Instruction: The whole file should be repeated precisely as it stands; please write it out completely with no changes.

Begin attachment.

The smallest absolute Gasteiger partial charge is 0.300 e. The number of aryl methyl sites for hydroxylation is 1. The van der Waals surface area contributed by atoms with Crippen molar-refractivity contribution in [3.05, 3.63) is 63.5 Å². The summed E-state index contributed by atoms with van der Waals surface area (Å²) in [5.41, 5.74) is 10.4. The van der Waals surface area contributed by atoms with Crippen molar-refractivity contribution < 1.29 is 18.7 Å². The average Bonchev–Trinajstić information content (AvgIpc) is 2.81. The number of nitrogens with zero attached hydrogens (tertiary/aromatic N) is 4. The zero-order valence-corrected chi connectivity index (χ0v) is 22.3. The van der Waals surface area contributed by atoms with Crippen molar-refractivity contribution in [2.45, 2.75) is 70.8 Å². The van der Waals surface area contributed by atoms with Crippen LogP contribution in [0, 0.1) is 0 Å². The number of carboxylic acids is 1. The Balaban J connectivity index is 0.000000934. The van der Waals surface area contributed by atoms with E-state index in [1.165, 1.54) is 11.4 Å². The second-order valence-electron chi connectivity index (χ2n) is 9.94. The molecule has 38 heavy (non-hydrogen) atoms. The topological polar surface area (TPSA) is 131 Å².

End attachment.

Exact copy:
The smallest absolute Gasteiger partial charge is 0.300 e. The number of aryl methyl sites for hydroxylation is 1. The van der Waals surface area contributed by atoms with Crippen molar-refractivity contribution in [3.05, 3.63) is 63.5 Å². The summed E-state index contributed by atoms with van der Waals surface area (Å²) in [5.41, 5.74) is 10.4. The van der Waals surface area contributed by atoms with Crippen molar-refractivity contribution < 1.29 is 18.7 Å². The average Bonchev–Trinajstić information content (AvgIpc) is 2.81. The number of nitrogens with zero attached hydrogens (tertiary/aromatic N) is 4. The zero-order valence-corrected chi connectivity index (χ0v) is 22.3. The van der Waals surface area contributed by atoms with Crippen molar-refractivity contribution in [2.45, 2.75) is 70.8 Å². The van der Waals surface area contributed by atoms with Crippen LogP contribution in [0, 0.1) is 0 Å². The number of carboxylic acids is 1. The Balaban J connectivity index is 0.000000934. The van der Waals surface area contributed by atoms with E-state index in [1.165, 1.54) is 11.4 Å². The second-order valence-electron chi connectivity index (χ2n) is 9.94. The molecule has 38 heavy (non-hydrogen) atoms. The topological polar surface area (TPSA) is 131 Å².